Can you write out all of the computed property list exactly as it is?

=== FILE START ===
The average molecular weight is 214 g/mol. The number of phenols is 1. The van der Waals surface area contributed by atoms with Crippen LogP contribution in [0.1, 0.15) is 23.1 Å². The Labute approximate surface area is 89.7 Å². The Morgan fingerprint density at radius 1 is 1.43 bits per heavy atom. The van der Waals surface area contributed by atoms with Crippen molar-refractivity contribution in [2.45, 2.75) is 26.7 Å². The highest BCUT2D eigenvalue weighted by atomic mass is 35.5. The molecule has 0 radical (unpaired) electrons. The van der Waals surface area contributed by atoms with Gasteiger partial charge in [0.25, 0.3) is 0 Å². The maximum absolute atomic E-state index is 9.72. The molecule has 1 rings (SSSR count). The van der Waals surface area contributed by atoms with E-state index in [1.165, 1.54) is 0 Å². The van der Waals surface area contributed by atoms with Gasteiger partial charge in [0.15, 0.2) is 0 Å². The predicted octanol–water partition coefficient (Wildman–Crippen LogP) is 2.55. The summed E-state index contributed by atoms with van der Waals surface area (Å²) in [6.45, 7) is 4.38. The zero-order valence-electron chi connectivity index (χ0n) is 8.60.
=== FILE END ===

The average molecular weight is 214 g/mol. The number of phenols is 1. The van der Waals surface area contributed by atoms with Crippen LogP contribution in [0.1, 0.15) is 23.1 Å². The Labute approximate surface area is 89.7 Å². The Morgan fingerprint density at radius 1 is 1.43 bits per heavy atom. The van der Waals surface area contributed by atoms with Crippen molar-refractivity contribution in [2.45, 2.75) is 26.7 Å². The highest BCUT2D eigenvalue weighted by atomic mass is 35.5. The molecule has 0 radical (unpaired) electrons. The van der Waals surface area contributed by atoms with Gasteiger partial charge in [0.25, 0.3) is 0 Å². The maximum absolute atomic E-state index is 9.72. The molecule has 1 rings (SSSR count). The van der Waals surface area contributed by atoms with E-state index in [1.165, 1.54) is 0 Å². The van der Waals surface area contributed by atoms with Gasteiger partial charge in [0.15, 0.2) is 0 Å². The predicted octanol–water partition coefficient (Wildman–Crippen LogP) is 2.55. The summed E-state index contributed by atoms with van der Waals surface area (Å²) in [6.45, 7) is 4.38. The zero-order valence-electron chi connectivity index (χ0n) is 8.60.